The income verification issue could end up further complicating an already difficult first year rollout of the exchange marketplace. It may also be overblown in terms of concern that those seeking premium and cost sharing assistance and Medicaid will get more than they are entitled. There are well established income tax planning practices enrollees can keep in mind when they sign up for coverage through the exchange marketplace. Employees know if they claim too many withholding exemptions, they could get stuck owing taxes when they file. Most err on the side of caution and declare too few in order to get a refund of what amounts to an interest free loan to the government. Self employeds pay quarterly estimated taxes and know if they pay too little, they face a big tax bill the following year and possible penalty for underpayment of quarterly amounts due. Enrollees can be counseled to keep these comparative examples in mind to avoid a big tax bill as well as potential penalties if they fraudulently misrepresented their incomes in order to qualify for subsidies or Medicaid.

Employers face potential legal hazard in 2014 as they prepare for the large employer mandate that takes effect in 2015. Those that reduce employees’ average weekly hours to less than 30 in order to avoid having them counted as full time employees for the purposes of the Affordable Care Act’s requirement that employers of 50 or more full time employees provide them health coverage could find themselves in court. Employment law firms warn these employers could face legal exposure under Section 510 of the Employee Retirement Income Security Act of 1974 (ERISA), which bars employers from firing, disciplining or discriminating against employees for the purpose of interfering with their access to employee benefit plans. Adam C. Solander and Elizabeth B. Bradley of the law firm Epstein Becker Green explain at Law360:

In the context of the employer mandate, plaintiffs are likely to argue that an employer’s workforce management efforts interfered with an employee’s right to health coverage. The most likely ERISA 510 claim would seem to involve an employee who averaged 30 hours a week previously. If such an employee’s hours were capped below 30 hours a week, arguments could be made that such a change was made with the intent to deny that individual a right to which he or she would have been entitled. While this scenario seems to be the most likely Section 510 claim, arguments could be made that an employer’s workforce management practices could violate Section 510, regardless of the number of hours the employee worked previously.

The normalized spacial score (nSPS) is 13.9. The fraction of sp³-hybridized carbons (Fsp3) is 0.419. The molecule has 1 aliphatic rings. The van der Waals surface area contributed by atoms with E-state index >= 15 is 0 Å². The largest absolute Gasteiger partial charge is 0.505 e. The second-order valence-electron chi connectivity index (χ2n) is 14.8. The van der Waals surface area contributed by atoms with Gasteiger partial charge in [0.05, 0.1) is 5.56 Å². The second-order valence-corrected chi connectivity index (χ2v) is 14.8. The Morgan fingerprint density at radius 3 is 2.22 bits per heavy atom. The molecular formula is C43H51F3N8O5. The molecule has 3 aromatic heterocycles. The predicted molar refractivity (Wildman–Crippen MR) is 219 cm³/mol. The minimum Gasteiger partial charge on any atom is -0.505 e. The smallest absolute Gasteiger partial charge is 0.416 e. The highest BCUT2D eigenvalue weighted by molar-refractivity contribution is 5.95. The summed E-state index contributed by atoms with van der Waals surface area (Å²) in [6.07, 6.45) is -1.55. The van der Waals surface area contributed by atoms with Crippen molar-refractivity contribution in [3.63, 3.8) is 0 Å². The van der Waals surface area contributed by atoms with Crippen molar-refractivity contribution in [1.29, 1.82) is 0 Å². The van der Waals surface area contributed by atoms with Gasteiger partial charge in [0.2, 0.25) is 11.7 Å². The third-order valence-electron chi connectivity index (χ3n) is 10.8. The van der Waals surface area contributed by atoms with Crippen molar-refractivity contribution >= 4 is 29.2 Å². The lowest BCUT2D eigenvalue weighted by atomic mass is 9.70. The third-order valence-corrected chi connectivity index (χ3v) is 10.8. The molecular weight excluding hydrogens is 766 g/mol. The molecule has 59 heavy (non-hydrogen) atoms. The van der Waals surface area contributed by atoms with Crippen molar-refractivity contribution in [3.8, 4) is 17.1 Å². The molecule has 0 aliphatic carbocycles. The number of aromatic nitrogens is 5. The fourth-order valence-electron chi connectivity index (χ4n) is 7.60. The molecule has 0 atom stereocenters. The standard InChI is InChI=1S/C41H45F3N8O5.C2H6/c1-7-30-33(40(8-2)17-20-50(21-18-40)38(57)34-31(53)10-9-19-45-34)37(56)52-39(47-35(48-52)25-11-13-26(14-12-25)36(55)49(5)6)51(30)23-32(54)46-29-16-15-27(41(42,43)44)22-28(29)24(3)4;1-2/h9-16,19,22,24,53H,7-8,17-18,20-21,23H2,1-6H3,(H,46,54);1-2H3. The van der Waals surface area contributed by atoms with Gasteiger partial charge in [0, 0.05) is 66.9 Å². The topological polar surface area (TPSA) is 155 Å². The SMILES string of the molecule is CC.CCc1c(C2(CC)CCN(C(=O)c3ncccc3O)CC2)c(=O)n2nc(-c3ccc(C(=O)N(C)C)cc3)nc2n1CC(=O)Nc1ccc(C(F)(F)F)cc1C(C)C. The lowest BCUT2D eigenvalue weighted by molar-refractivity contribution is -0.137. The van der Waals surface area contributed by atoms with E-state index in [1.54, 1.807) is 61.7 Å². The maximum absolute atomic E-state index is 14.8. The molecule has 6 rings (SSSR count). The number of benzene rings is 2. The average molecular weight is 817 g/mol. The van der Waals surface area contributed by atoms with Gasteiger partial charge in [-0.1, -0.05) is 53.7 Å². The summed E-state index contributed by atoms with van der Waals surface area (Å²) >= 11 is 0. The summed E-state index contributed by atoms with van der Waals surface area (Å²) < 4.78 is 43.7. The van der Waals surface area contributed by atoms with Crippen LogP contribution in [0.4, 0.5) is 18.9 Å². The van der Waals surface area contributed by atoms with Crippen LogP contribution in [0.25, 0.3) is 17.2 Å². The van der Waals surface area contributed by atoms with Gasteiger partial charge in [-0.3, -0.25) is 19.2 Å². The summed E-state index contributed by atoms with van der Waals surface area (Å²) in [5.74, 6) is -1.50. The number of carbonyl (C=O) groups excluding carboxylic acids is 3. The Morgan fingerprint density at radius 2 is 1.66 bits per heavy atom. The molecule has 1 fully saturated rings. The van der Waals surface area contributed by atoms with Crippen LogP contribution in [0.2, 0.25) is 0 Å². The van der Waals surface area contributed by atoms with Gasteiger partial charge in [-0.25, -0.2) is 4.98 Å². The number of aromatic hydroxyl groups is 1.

Provider networks. For health plan issuers, maintaining networks that offer access to a sufficient number of medical providers to people in their communities could prove challenging, particularly as plan issuers narrow their networks in order to hold down premium rates. Exchanges will also be put to the test to ensure revamped provider listings for Qualified Health Plans are accurately listed on the exchanges.

 


Need a speaker or webinar presenter on the Affordable Care Act and the outlook for health care reform? Contact Pilot Healthcare Strategies Principal Fred Pilot by email fpilot@pilothealthstrategies.com or call 530-295-1473. 

Medicaid enrollment glitch in federally operated state exchanges impairs “no wrong door” policy, initial enrollment for QHP issuers offering Medicaid plans

November 12th, 2013 Comments off

Today’s New York Times follows on a previous report by The Washington Post on a glitch involving the eligibility and enrollment process in state exchange marketplaces operated by the federal government. According to The Times, the federal website HealthCare.gov that serves as the online enrollment portal in those states is currently unable to electronically transfer applications to state Medicaid offices for individual plan applicants whose incomes qualify them for Medicaid under the guidelines established by their states.

That’s a serious issue for a couple of reasons. The exchanges are intended to operate as a single, integrated marketplace for both subsidized commercial insurance plans (referred to as Qualified Health Plans or QHPs) and Medicaid. The idea is affording people a single source for coverage regardless of household income makes it easier to enroll, thereby reducing the number of medically uninsured individuals. However The Times story notes under the current circumstance, those determined eligible for Medicaid will have to make a separate application though their state Medicaid offices, adding another step that could discourage enrollment.

Second, the glitch is problematic for QHPs that offer both commercial health plans as well as Medicaid managed care plans since it could deter initial enrollment of Medicaid eligibles in these plans. According to an issue brief (.pdf) by the Association for Community Affiliated Plans (ACAP), QHP issuers in 33 states and the District of Columbia have both commercial and Medicaid managed care plans, with 39 percent operating Medicaid plans in the same state. Having both commercial and Medicaid plans in the same state exchange marketplace could help reduce administrative costs and coverage gaps when enrollees’ incomes fluctuate across income guidelines for commercial and Medicaid plans, the ACAP brief notes.

 


Need a speaker or webinar presenter on the Affordable Care Act and the outlook for health care reform? Contact Pilot Healthcare Strategies Principal Fred Pilot by email fpilot@pilothealthstrategies.com or call 530-295-1473. 

%d bloggers like this: